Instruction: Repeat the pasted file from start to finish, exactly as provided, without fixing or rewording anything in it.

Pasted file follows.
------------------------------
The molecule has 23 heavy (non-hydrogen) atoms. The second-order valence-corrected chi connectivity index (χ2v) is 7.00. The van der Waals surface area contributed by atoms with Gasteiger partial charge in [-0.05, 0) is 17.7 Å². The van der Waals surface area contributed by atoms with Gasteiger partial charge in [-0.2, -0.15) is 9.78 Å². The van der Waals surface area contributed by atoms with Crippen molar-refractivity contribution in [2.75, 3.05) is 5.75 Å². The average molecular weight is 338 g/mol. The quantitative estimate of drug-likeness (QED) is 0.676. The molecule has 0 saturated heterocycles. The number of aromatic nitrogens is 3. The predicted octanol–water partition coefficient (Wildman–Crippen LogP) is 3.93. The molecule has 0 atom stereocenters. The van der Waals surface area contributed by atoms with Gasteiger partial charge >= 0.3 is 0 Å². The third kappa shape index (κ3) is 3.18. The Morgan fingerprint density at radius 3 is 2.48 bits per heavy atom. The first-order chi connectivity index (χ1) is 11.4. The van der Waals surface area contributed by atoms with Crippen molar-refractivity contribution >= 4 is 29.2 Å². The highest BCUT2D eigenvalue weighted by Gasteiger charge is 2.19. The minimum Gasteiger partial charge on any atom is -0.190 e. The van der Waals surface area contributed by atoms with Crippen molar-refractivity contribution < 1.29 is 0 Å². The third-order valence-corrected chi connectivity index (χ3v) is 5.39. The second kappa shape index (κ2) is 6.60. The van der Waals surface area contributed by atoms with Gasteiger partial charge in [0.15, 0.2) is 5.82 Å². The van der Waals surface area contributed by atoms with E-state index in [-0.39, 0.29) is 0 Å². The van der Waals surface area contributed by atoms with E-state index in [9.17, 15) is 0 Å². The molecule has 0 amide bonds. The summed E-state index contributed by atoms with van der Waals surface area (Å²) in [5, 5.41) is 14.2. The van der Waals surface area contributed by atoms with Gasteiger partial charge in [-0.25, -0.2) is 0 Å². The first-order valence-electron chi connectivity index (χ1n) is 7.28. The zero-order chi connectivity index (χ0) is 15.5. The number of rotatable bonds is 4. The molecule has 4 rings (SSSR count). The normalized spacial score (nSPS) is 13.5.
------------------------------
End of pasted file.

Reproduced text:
The molecule has 23 heavy (non-hydrogen) atoms. The second-order valence-corrected chi connectivity index (χ2v) is 7.00. The van der Waals surface area contributed by atoms with Gasteiger partial charge in [-0.05, 0) is 17.7 Å². The van der Waals surface area contributed by atoms with Gasteiger partial charge in [-0.2, -0.15) is 9.78 Å². The van der Waals surface area contributed by atoms with Crippen molar-refractivity contribution in [2.75, 3.05) is 5.75 Å². The average molecular weight is 338 g/mol. The quantitative estimate of drug-likeness (QED) is 0.676. The molecule has 0 saturated heterocycles. The number of aromatic nitrogens is 3. The predicted octanol–water partition coefficient (Wildman–Crippen LogP) is 3.93. The molecule has 0 atom stereocenters. The van der Waals surface area contributed by atoms with Gasteiger partial charge >= 0.3 is 0 Å². The third kappa shape index (κ3) is 3.18. The Morgan fingerprint density at radius 3 is 2.48 bits per heavy atom. The first-order chi connectivity index (χ1) is 11.4. The van der Waals surface area contributed by atoms with Crippen molar-refractivity contribution >= 4 is 29.2 Å². The highest BCUT2D eigenvalue weighted by Gasteiger charge is 2.19. The minimum Gasteiger partial charge on any atom is -0.190 e. The van der Waals surface area contributed by atoms with Crippen molar-refractivity contribution < 1.29 is 0 Å². The third-order valence-corrected chi connectivity index (χ3v) is 5.39. The second kappa shape index (κ2) is 6.60. The van der Waals surface area contributed by atoms with Gasteiger partial charge in [0.15, 0.2) is 5.82 Å². The van der Waals surface area contributed by atoms with E-state index in [-0.39, 0.29) is 0 Å². The van der Waals surface area contributed by atoms with E-state index in [9.17, 15) is 0 Å². The molecule has 0 amide bonds. The summed E-state index contributed by atoms with van der Waals surface area (Å²) in [5, 5.41) is 14.2. The van der Waals surface area contributed by atoms with Gasteiger partial charge in [-0.25, -0.2) is 0 Å². The first-order valence-electron chi connectivity index (χ1n) is 7.28. The zero-order chi connectivity index (χ0) is 15.5. The number of rotatable bonds is 4. The molecule has 4 rings (SSSR count). The normalized spacial score (nSPS) is 13.5.